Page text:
El conde Partinuplés (first published 1653) is one of only two extant plays written by the Sevillan poet/dramatist Ana Caro Mallén de Soto (‘la décima musa sevillana’). Despite McKendrick's dismissal of the play as ‘extremely bad’, it has been the object of substantial critical scrutiny since the 1970s, impelled in great part by the production of modern editions (Luna and Delgado) and by Kaminsky's bio-biographical study (1973). Two responses have dominated: analysis of the play's imaginative reconceptualization of source material (most notably the Classical myth of Cupid and Psyche as contained in Apuleius and transmitted via the anonymous French chivalric romance Portonopeus de Blois; and more contemporary models, such as Calderón's La vida es sueño); discussions of the play from a gender/feminist perspective. There is some inevitable entanglement in these approaches, areas of ideological concurrence, but also of contradiction. This article will offer a critical synthesis of these lines of enquiry around an analysis of the play's patterns of non-identical repetition and, following Hubert's theory of ‘double movement’, will move beyond these to consider the generative and potentially transcendent nature of the interplay of inscription (text) and transcription (interpretive performance). A subversive strategy of elusion underpins this interference, a dynamic, mobile frame within which ‘envidia’ (‘celos’) functions as a prominent dramatic catalyst, directed outwards, and mobilized both as a potent catalyst for the female dramatist's artistic creativity and as an antagonistic interrogation of broader socio-cultural forms of inequality. The play's (new) marvellous versions and inversions expand the functions of the sign beyond Renaissance resemblance and repetition, challenging its promotion of unity and stable identity, and opening up an interactive space between the represented (world/product) and the representing (stage/process). The power of authorities, as figured in/through the dramatic and rhetorical devices of the play, is self-consciously precarious, but it is this very anxious articulation that challenges the very authority of power.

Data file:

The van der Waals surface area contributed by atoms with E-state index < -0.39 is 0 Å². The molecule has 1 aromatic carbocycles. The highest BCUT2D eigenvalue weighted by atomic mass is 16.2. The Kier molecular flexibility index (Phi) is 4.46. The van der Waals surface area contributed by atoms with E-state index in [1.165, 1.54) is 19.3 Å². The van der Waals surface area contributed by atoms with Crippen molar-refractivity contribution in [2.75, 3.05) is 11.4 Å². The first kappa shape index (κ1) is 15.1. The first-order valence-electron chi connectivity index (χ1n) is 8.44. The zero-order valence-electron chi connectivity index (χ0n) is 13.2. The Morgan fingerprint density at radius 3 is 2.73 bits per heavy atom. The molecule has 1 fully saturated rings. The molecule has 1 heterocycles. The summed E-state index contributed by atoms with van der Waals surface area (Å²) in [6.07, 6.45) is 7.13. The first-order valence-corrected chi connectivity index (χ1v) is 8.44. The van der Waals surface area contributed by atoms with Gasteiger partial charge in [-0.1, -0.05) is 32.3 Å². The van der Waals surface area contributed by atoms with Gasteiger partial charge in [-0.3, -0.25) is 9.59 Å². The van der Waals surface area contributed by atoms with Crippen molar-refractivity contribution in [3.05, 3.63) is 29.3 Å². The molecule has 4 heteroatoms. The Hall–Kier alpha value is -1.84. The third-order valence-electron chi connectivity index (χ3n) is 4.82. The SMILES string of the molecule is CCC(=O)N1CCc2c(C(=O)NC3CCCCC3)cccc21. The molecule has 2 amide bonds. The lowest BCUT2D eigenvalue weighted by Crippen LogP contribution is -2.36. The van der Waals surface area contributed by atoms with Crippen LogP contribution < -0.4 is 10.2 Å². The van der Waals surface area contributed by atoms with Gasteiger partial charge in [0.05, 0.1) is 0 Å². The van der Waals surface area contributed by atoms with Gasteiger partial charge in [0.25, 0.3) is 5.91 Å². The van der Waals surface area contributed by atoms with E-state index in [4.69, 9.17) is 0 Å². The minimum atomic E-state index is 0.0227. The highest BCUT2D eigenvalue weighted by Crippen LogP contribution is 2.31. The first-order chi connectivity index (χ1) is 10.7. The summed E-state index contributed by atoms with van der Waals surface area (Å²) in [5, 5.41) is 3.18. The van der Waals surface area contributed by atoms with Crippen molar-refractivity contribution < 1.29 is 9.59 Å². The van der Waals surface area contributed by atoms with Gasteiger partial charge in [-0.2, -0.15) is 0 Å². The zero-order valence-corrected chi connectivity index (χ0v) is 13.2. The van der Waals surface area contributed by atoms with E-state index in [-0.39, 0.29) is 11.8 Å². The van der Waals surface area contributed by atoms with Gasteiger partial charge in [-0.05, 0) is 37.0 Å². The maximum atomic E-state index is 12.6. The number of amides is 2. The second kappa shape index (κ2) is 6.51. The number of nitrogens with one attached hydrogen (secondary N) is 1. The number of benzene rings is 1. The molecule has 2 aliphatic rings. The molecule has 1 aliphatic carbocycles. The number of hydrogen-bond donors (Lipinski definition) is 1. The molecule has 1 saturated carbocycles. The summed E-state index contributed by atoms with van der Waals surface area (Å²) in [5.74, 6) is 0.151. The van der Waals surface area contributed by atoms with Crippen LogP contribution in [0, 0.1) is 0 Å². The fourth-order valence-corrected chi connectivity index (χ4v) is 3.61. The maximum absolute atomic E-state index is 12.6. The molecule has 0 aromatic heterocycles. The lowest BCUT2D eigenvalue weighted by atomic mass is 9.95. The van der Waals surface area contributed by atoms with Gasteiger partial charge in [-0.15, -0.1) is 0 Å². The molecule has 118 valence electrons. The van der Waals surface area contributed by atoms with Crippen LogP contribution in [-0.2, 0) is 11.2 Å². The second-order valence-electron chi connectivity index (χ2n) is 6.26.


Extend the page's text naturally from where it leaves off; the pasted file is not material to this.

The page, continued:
|Number of pages||20|
|Journal||Bulletin of Spanish Studies: Hispanic Studies and Researches on Spain, Portugal and Latin America|
|Publication status||Published - 2015|